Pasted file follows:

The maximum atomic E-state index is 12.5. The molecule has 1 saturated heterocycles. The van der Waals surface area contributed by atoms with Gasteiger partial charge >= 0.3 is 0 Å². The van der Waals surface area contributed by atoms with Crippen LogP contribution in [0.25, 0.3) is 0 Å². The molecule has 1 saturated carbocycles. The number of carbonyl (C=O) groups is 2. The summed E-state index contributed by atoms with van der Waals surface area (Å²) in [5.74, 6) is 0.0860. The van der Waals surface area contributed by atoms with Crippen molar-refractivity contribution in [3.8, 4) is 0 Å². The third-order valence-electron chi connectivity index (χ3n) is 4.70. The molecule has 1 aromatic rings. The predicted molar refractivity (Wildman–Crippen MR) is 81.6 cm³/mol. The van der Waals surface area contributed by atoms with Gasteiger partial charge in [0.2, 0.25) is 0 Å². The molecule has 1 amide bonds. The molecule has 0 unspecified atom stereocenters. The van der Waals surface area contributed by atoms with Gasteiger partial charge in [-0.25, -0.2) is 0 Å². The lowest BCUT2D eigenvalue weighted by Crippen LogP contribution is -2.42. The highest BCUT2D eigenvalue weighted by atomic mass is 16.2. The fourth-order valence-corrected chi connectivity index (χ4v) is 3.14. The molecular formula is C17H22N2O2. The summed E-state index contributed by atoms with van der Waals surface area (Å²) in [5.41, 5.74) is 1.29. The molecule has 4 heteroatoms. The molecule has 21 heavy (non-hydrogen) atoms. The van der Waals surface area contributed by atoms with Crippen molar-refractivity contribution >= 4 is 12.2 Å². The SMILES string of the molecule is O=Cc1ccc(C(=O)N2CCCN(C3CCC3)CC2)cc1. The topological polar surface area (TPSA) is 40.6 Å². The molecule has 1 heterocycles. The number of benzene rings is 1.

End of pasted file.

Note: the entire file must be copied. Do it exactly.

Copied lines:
The maximum atomic E-state index is 12.5. The molecule has 1 saturated heterocycles. The van der Waals surface area contributed by atoms with Gasteiger partial charge >= 0.3 is 0 Å². The van der Waals surface area contributed by atoms with Crippen LogP contribution in [0.25, 0.3) is 0 Å². The molecule has 1 saturated carbocycles. The number of carbonyl (C=O) groups is 2. The summed E-state index contributed by atoms with van der Waals surface area (Å²) in [5.74, 6) is 0.0860. The van der Waals surface area contributed by atoms with Crippen molar-refractivity contribution in [3.8, 4) is 0 Å². The third-order valence-electron chi connectivity index (χ3n) is 4.70. The molecule has 1 aromatic rings. The predicted molar refractivity (Wildman–Crippen MR) is 81.6 cm³/mol. The van der Waals surface area contributed by atoms with Gasteiger partial charge in [0.2, 0.25) is 0 Å². The molecule has 1 amide bonds. The molecule has 0 unspecified atom stereocenters. The van der Waals surface area contributed by atoms with Gasteiger partial charge in [-0.25, -0.2) is 0 Å². The lowest BCUT2D eigenvalue weighted by Crippen LogP contribution is -2.42. The highest BCUT2D eigenvalue weighted by atomic mass is 16.2. The fourth-order valence-corrected chi connectivity index (χ4v) is 3.14. The molecular formula is C17H22N2O2. The summed E-state index contributed by atoms with van der Waals surface area (Å²) in [5.41, 5.74) is 1.29. The molecule has 4 heteroatoms. The molecule has 21 heavy (non-hydrogen) atoms. The van der Waals surface area contributed by atoms with Crippen molar-refractivity contribution >= 4 is 12.2 Å². The SMILES string of the molecule is O=Cc1ccc(C(=O)N2CCCN(C3CCC3)CC2)cc1. The topological polar surface area (TPSA) is 40.6 Å². The molecule has 1 heterocycles. The number of benzene rings is 1.